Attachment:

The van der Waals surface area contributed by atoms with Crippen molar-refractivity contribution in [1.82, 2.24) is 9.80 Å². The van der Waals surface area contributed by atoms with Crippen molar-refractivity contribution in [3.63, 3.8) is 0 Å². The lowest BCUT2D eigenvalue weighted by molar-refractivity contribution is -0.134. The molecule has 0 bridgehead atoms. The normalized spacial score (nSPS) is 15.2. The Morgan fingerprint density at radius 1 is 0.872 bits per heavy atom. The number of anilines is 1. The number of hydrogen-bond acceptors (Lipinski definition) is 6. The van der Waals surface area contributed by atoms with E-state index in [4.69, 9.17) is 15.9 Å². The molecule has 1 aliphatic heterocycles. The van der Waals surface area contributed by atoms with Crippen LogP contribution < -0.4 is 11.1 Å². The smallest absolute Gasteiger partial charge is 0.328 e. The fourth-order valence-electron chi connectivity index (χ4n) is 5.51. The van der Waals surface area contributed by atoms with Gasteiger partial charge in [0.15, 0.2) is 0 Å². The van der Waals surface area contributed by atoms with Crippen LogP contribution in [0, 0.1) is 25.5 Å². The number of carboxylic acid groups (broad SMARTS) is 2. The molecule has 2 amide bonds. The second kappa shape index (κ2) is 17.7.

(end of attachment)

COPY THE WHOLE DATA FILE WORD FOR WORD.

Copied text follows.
The van der Waals surface area contributed by atoms with Crippen molar-refractivity contribution in [1.82, 2.24) is 9.80 Å². The van der Waals surface area contributed by atoms with Crippen molar-refractivity contribution in [3.63, 3.8) is 0 Å². The lowest BCUT2D eigenvalue weighted by molar-refractivity contribution is -0.134. The molecule has 0 bridgehead atoms. The normalized spacial score (nSPS) is 15.2. The Morgan fingerprint density at radius 1 is 0.872 bits per heavy atom. The number of anilines is 1. The number of hydrogen-bond acceptors (Lipinski definition) is 6. The van der Waals surface area contributed by atoms with E-state index in [4.69, 9.17) is 15.9 Å². The molecule has 1 aliphatic heterocycles. The van der Waals surface area contributed by atoms with Crippen LogP contribution < -0.4 is 11.1 Å². The smallest absolute Gasteiger partial charge is 0.328 e. The fourth-order valence-electron chi connectivity index (χ4n) is 5.51. The van der Waals surface area contributed by atoms with Gasteiger partial charge in [0.15, 0.2) is 0 Å². The van der Waals surface area contributed by atoms with Crippen LogP contribution in [0, 0.1) is 25.5 Å². The number of carboxylic acid groups (broad SMARTS) is 2. The molecule has 2 amide bonds. The second kappa shape index (κ2) is 17.7.